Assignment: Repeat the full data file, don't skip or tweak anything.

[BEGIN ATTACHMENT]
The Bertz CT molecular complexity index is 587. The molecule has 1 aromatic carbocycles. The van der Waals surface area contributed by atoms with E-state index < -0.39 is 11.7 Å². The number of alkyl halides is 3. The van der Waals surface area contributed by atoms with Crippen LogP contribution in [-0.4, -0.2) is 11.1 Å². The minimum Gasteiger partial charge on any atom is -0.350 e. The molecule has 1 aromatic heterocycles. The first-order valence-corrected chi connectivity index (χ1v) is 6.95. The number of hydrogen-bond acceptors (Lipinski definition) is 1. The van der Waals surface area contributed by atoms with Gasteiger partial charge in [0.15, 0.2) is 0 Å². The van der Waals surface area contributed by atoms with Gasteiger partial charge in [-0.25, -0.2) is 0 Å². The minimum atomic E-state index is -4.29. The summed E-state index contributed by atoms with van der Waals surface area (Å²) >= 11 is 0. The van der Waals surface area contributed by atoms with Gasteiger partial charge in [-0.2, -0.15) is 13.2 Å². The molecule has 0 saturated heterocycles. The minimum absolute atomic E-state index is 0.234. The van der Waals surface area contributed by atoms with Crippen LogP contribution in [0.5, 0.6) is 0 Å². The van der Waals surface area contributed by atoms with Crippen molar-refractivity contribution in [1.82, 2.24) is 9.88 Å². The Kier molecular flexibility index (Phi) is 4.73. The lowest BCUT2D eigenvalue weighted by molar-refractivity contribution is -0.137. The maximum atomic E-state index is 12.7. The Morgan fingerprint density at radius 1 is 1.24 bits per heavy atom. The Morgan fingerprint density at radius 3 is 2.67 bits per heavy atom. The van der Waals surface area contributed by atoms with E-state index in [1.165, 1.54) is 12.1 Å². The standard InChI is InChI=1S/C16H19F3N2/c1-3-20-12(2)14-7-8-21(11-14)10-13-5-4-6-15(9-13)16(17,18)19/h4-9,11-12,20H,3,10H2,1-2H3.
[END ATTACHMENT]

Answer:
The Bertz CT molecular complexity index is 587. The molecule has 1 aromatic carbocycles. The van der Waals surface area contributed by atoms with E-state index < -0.39 is 11.7 Å². The number of alkyl halides is 3. The van der Waals surface area contributed by atoms with Crippen LogP contribution in [-0.4, -0.2) is 11.1 Å². The minimum Gasteiger partial charge on any atom is -0.350 e. The molecule has 1 aromatic heterocycles. The first-order valence-corrected chi connectivity index (χ1v) is 6.95. The number of hydrogen-bond acceptors (Lipinski definition) is 1. The van der Waals surface area contributed by atoms with Gasteiger partial charge in [0.15, 0.2) is 0 Å². The van der Waals surface area contributed by atoms with Gasteiger partial charge in [-0.25, -0.2) is 0 Å². The minimum atomic E-state index is -4.29. The summed E-state index contributed by atoms with van der Waals surface area (Å²) >= 11 is 0. The van der Waals surface area contributed by atoms with Gasteiger partial charge in [-0.2, -0.15) is 13.2 Å². The molecule has 0 saturated heterocycles. The minimum absolute atomic E-state index is 0.234. The van der Waals surface area contributed by atoms with Crippen LogP contribution in [0.5, 0.6) is 0 Å². The van der Waals surface area contributed by atoms with Crippen molar-refractivity contribution in [1.82, 2.24) is 9.88 Å². The Kier molecular flexibility index (Phi) is 4.73. The lowest BCUT2D eigenvalue weighted by molar-refractivity contribution is -0.137. The maximum atomic E-state index is 12.7. The Morgan fingerprint density at radius 1 is 1.24 bits per heavy atom. The Morgan fingerprint density at radius 3 is 2.67 bits per heavy atom. The van der Waals surface area contributed by atoms with E-state index in [1.165, 1.54) is 12.1 Å². The standard InChI is InChI=1S/C16H19F3N2/c1-3-20-12(2)14-7-8-21(11-14)10-13-5-4-6-15(9-13)16(17,18)19/h4-9,11-12,20H,3,10H2,1-2H3.